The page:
Scottish poet and lyricist Robert Burns once wrote, “The best-laid plans of mice and men often go awry.” In a world that has changed so much, it is more important than ever to protect our financial future — and the financial future of our loved ones. In fact, LIMRA reports that the likelihood to buy life insurance is at its highest point in 10 years.1
So, if you’re one of the many who are looking at life insurance and your financial plans and trying to decide what kind of coverage is right for you, it’s important to do your homework. You’ll discover there are a lot more options than there used to be.
When you’re preparing for your family’s future, it’s important to cover all your bases. Should you pass too soon, you want to help your family have the means to maintain their lifestyle without you. If you get sick, you want to make sure medical bills don’t derail your financial future.
Just like you, life insurance has evolved over the years. It still provides the familiar death benefit, but today’s combination products, like an index universal life (IUL) policy, may also play a valuable part in preparing for your family’s financial future. And while the death benefit should always be your primary reason for buying a life insurance policy, a heart attack, stroke, cancer, or disability are more likely to occur and potentially pose a long-term risk to your nest egg. That is when an IUL policy may also be able to help.
Other uses of combination life insurance
If you’ve been a caregiver or had a loved one deal with any kind of chronic illness, you know the expense can be significant. Besides using up your life savings or hitting the lottery, another way to pay for chronic care was buying separate policies to address chronic or critical illness, potentially making things more complicated. Whereas an IUL policy may allow you to accelerate your death benefit while you’re alive to help pay the medical expenses associated with a qualifying chronic or critical illness.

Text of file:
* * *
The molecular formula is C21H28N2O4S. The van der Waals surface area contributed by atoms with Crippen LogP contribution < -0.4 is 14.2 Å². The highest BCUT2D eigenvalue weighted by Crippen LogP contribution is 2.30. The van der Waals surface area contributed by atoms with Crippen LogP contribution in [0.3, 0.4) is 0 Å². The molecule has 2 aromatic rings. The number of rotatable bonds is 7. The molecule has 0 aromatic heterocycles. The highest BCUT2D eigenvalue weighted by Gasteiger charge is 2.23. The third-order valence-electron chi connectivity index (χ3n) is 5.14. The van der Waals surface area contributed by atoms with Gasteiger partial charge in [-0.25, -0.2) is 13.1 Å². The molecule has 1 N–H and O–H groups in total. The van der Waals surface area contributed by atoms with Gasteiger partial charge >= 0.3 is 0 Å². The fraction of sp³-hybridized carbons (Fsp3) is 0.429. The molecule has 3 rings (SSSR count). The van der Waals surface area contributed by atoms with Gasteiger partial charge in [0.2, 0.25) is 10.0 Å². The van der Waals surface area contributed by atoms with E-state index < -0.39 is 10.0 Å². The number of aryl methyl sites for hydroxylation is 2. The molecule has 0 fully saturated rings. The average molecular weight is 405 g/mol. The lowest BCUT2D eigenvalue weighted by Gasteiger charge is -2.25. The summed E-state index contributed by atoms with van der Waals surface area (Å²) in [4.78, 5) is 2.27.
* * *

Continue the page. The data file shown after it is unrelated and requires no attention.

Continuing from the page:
But that’s not all a combination IUL policy can do. Want to add your children or spouse to your life insurance policy rather than going to the expense of buying another one just for them? There’s a rider you can add for that. Want the ability to waive monthly premiums should you become disabled? There’s a rider for that. How about an option designed to help provide for your family with preplanned payments? There’s an option for that, too.
A simple analogy
If all of the options available with an IUL feel a little overwhelming, it might help to think of it this way: Remember when phones only made phone calls? And taking a picture, listening to music, surfing the internet, or watching television each required a separate device? Today, your smartphone can do all of those things and more in one convenient tool. And you can add apps to customize your phone to your specific needs.
IUL insurance is a lot like your smartphone. One powerful tool (life insurance policy) can be customized by adding apps (riders)3 to address multiple needs and may reduce the necessity and expense of multiple devices (insurance policies).
Let an agent help
But configuring an IUL insurance policy can have more options than a build-your-own ice cream sundae bar. That’s why it’s good to have an agent that can help explain the various riders and the advantages each one offers. Together, you can customize a policy that fits your exact needs and budget rather than going to the time, expense, and trouble of buying separate policies to address multiple concerns.
Leave the past in the past
These days, buying multiple policies for different needs may be about as obsolete as a VCR , compact discs, or a 35mm camera. Talk to an agent about protecting you and your loved ones with the kind of life insurance found in today’s flexible combination IUL policies.
Things to Consider:
- If you haven’t already, start researching the different types of life insurance.
- Talk to a life insurance agent about which type(s) might be right for you.
- Evaluate other personal protection needs such as chronic or critical illness before buying a traditional life insurance policy.
1 2020 LIMRA Life Insurance Barometer Study, LIMRA, 2020
2 National Center for Health Statistics, Centers for Disease Control, 2020
3 Benefits provided through the critical, chronic, and terminal illness accelerated death benefit riders are subject to certain limitations and exclusions. The actual benefit paid to the policy owner will be less than the amount that is accelerated because the amount is discounted to reflect early payment of the policy’s death benefit. Administrative fees per request apply. Amounts payable under the critical and chronic illness riders vary based in part on the nature and severity of the insured’s health condition and the insured’s remaining life expectancy at the time of the acceleration as determined by the company. Riders should not be the sole basis to purchase any life insurance policy. Benefits paid under accelerated death benefit riders will reduce the life insurance policy’s death benefit and policy value. Consideration should be given to whether life insurance needs would still be met if rider benefits are paid out in full.
Life insurance products issued by Transamerica Life Insurance Company, Cedar Rapids, IA, or Transamerica Financial Life Insurance Company, Harrison, NY. Transamerica Financial Life Insurance Company is authorized to conduct business in New York. Transamerica Life Insurance Company is authorized to conduct business in all other states. All products may not be available in all jurisdictions.